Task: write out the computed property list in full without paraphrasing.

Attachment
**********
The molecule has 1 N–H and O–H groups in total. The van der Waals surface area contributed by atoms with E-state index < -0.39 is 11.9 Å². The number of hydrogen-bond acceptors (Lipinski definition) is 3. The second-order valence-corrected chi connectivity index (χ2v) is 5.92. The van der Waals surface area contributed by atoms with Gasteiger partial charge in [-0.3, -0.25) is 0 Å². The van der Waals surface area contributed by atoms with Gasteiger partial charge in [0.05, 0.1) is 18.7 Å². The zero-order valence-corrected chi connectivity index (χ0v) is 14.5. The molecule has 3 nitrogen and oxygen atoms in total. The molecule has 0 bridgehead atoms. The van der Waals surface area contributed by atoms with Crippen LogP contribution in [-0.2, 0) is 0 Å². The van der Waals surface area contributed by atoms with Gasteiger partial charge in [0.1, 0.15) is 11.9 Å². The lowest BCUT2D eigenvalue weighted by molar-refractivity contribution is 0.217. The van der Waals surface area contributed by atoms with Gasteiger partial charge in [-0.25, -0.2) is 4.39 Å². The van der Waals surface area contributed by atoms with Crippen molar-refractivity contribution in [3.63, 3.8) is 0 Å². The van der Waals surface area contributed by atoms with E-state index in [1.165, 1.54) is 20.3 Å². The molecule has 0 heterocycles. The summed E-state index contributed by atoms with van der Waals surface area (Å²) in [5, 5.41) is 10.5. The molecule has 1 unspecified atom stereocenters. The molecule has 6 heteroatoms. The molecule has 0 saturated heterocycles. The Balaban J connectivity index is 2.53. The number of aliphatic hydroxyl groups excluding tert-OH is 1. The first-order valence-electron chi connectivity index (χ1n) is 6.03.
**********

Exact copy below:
The molecule has 1 N–H and O–H groups in total. The van der Waals surface area contributed by atoms with E-state index < -0.39 is 11.9 Å². The number of hydrogen-bond acceptors (Lipinski definition) is 3. The second-order valence-corrected chi connectivity index (χ2v) is 5.92. The van der Waals surface area contributed by atoms with Gasteiger partial charge in [-0.3, -0.25) is 0 Å². The van der Waals surface area contributed by atoms with Gasteiger partial charge in [0.05, 0.1) is 18.7 Å². The zero-order valence-corrected chi connectivity index (χ0v) is 14.5. The molecule has 3 nitrogen and oxygen atoms in total. The molecule has 0 bridgehead atoms. The van der Waals surface area contributed by atoms with Crippen LogP contribution in [-0.2, 0) is 0 Å². The van der Waals surface area contributed by atoms with Gasteiger partial charge in [0.1, 0.15) is 11.9 Å². The lowest BCUT2D eigenvalue weighted by molar-refractivity contribution is 0.217. The van der Waals surface area contributed by atoms with Gasteiger partial charge in [-0.25, -0.2) is 4.39 Å². The van der Waals surface area contributed by atoms with Crippen molar-refractivity contribution in [3.63, 3.8) is 0 Å². The van der Waals surface area contributed by atoms with E-state index in [1.165, 1.54) is 20.3 Å². The molecule has 0 heterocycles. The summed E-state index contributed by atoms with van der Waals surface area (Å²) in [5, 5.41) is 10.5. The molecule has 1 unspecified atom stereocenters. The molecule has 6 heteroatoms. The molecule has 0 saturated heterocycles. The Balaban J connectivity index is 2.53. The number of aliphatic hydroxyl groups excluding tert-OH is 1. The first-order valence-electron chi connectivity index (χ1n) is 6.03.